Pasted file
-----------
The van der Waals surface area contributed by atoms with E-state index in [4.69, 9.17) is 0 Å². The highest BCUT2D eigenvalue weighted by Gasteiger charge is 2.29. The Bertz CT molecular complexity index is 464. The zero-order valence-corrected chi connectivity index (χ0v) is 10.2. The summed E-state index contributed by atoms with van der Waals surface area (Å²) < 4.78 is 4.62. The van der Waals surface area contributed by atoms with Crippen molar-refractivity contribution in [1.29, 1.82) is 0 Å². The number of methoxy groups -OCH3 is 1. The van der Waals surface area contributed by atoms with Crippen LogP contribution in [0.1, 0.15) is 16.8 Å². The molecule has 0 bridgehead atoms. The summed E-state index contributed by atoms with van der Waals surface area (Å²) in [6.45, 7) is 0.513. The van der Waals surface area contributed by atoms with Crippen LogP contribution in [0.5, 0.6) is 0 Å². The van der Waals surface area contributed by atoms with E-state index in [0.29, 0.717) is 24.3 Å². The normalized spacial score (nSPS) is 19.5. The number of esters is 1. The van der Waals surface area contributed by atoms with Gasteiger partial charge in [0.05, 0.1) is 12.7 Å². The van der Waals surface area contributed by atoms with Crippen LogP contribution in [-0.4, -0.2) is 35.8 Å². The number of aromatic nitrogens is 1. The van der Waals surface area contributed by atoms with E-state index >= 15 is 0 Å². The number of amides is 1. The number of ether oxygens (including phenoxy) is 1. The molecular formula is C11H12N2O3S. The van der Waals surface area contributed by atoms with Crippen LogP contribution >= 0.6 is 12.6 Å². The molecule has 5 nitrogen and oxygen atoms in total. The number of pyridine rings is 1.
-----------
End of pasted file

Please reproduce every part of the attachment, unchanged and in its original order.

The van der Waals surface area contributed by atoms with E-state index in [4.69, 9.17) is 0 Å². The highest BCUT2D eigenvalue weighted by Gasteiger charge is 2.29. The Bertz CT molecular complexity index is 464. The zero-order valence-corrected chi connectivity index (χ0v) is 10.2. The summed E-state index contributed by atoms with van der Waals surface area (Å²) < 4.78 is 4.62. The van der Waals surface area contributed by atoms with Crippen molar-refractivity contribution in [1.29, 1.82) is 0 Å². The number of methoxy groups -OCH3 is 1. The van der Waals surface area contributed by atoms with Crippen LogP contribution in [0.1, 0.15) is 16.8 Å². The molecule has 0 bridgehead atoms. The summed E-state index contributed by atoms with van der Waals surface area (Å²) in [6.45, 7) is 0.513. The van der Waals surface area contributed by atoms with Crippen LogP contribution in [0.5, 0.6) is 0 Å². The van der Waals surface area contributed by atoms with E-state index in [0.29, 0.717) is 24.3 Å². The normalized spacial score (nSPS) is 19.5. The number of esters is 1. The van der Waals surface area contributed by atoms with Gasteiger partial charge in [0.05, 0.1) is 12.7 Å². The van der Waals surface area contributed by atoms with Crippen LogP contribution in [-0.4, -0.2) is 35.8 Å². The number of aromatic nitrogens is 1. The van der Waals surface area contributed by atoms with E-state index >= 15 is 0 Å². The number of amides is 1. The number of ether oxygens (including phenoxy) is 1. The molecular formula is C11H12N2O3S. The van der Waals surface area contributed by atoms with Crippen LogP contribution >= 0.6 is 12.6 Å². The molecule has 5 nitrogen and oxygen atoms in total. The number of pyridine rings is 1.